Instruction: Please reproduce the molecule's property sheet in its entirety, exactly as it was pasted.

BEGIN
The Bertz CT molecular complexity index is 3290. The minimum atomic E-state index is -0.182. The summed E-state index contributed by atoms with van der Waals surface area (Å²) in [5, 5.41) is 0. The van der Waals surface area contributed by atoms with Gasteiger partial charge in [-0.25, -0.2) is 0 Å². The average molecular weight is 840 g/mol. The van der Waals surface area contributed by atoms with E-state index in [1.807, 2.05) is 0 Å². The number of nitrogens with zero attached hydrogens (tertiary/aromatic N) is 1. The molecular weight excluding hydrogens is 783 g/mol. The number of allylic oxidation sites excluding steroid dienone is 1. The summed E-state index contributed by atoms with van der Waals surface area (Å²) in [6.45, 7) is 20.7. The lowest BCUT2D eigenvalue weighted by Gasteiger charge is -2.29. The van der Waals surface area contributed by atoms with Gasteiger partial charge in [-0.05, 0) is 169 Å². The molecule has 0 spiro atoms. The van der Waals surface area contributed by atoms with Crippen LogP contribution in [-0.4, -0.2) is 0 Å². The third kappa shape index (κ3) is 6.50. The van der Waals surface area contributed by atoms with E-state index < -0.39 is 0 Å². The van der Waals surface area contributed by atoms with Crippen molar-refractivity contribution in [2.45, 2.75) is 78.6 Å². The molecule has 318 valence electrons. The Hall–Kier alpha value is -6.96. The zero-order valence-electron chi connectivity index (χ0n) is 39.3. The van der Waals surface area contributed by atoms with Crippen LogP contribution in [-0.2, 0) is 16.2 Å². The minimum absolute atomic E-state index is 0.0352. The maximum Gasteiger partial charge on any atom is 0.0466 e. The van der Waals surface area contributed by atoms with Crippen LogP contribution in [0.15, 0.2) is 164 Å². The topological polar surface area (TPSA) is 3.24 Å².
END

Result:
The Bertz CT molecular complexity index is 3290. The minimum atomic E-state index is -0.182. The summed E-state index contributed by atoms with van der Waals surface area (Å²) in [5, 5.41) is 0. The van der Waals surface area contributed by atoms with Gasteiger partial charge in [-0.25, -0.2) is 0 Å². The average molecular weight is 840 g/mol. The van der Waals surface area contributed by atoms with E-state index in [1.807, 2.05) is 0 Å². The number of nitrogens with zero attached hydrogens (tertiary/aromatic N) is 1. The molecular weight excluding hydrogens is 783 g/mol. The number of allylic oxidation sites excluding steroid dienone is 1. The summed E-state index contributed by atoms with van der Waals surface area (Å²) in [6.45, 7) is 20.7. The lowest BCUT2D eigenvalue weighted by Gasteiger charge is -2.29. The van der Waals surface area contributed by atoms with Gasteiger partial charge in [-0.05, 0) is 169 Å². The molecule has 0 spiro atoms. The van der Waals surface area contributed by atoms with Crippen LogP contribution in [-0.4, -0.2) is 0 Å². The third kappa shape index (κ3) is 6.50. The van der Waals surface area contributed by atoms with E-state index < -0.39 is 0 Å². The van der Waals surface area contributed by atoms with Crippen molar-refractivity contribution in [2.45, 2.75) is 78.6 Å². The molecule has 318 valence electrons. The Hall–Kier alpha value is -6.96. The zero-order valence-electron chi connectivity index (χ0n) is 39.3. The van der Waals surface area contributed by atoms with Crippen LogP contribution in [-0.2, 0) is 16.2 Å². The minimum absolute atomic E-state index is 0.0352. The maximum Gasteiger partial charge on any atom is 0.0466 e. The van der Waals surface area contributed by atoms with Crippen LogP contribution in [0.15, 0.2) is 164 Å². The topological polar surface area (TPSA) is 3.24 Å².